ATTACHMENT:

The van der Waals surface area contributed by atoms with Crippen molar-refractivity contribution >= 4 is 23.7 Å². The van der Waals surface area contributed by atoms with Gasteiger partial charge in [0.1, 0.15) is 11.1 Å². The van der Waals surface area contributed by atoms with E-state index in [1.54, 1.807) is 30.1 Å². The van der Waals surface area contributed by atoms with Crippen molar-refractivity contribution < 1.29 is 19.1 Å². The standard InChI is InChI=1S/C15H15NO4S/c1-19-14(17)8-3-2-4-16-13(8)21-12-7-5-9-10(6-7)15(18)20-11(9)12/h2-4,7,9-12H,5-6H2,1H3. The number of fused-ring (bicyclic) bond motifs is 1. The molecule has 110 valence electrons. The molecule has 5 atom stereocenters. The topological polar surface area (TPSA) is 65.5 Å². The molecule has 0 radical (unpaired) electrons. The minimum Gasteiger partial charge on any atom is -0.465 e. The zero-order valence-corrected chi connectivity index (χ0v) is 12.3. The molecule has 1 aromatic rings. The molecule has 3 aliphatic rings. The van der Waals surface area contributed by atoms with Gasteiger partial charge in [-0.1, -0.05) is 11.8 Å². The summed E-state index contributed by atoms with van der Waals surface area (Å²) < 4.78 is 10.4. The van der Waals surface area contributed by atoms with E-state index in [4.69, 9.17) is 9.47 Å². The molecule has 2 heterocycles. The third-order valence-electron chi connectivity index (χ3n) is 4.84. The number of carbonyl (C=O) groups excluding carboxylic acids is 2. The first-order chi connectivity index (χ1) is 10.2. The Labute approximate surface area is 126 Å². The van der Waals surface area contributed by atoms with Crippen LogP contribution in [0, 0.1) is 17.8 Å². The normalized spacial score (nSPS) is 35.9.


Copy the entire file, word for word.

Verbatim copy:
The van der Waals surface area contributed by atoms with Crippen molar-refractivity contribution >= 4 is 23.7 Å². The van der Waals surface area contributed by atoms with Gasteiger partial charge in [0.1, 0.15) is 11.1 Å². The van der Waals surface area contributed by atoms with E-state index in [1.54, 1.807) is 30.1 Å². The van der Waals surface area contributed by atoms with Crippen molar-refractivity contribution < 1.29 is 19.1 Å². The standard InChI is InChI=1S/C15H15NO4S/c1-19-14(17)8-3-2-4-16-13(8)21-12-7-5-9-10(6-7)15(18)20-11(9)12/h2-4,7,9-12H,5-6H2,1H3. The number of fused-ring (bicyclic) bond motifs is 1. The molecule has 110 valence electrons. The molecule has 5 atom stereocenters. The topological polar surface area (TPSA) is 65.5 Å². The molecule has 0 radical (unpaired) electrons. The minimum Gasteiger partial charge on any atom is -0.465 e. The zero-order valence-corrected chi connectivity index (χ0v) is 12.3. The molecule has 1 aromatic rings. The molecule has 3 aliphatic rings. The van der Waals surface area contributed by atoms with Gasteiger partial charge in [-0.1, -0.05) is 11.8 Å². The summed E-state index contributed by atoms with van der Waals surface area (Å²) < 4.78 is 10.4. The van der Waals surface area contributed by atoms with E-state index in [4.69, 9.17) is 9.47 Å². The molecule has 2 heterocycles. The third-order valence-electron chi connectivity index (χ3n) is 4.84. The number of carbonyl (C=O) groups excluding carboxylic acids is 2. The first-order chi connectivity index (χ1) is 10.2. The Labute approximate surface area is 126 Å². The van der Waals surface area contributed by atoms with Crippen LogP contribution in [0, 0.1) is 17.8 Å². The normalized spacial score (nSPS) is 35.9.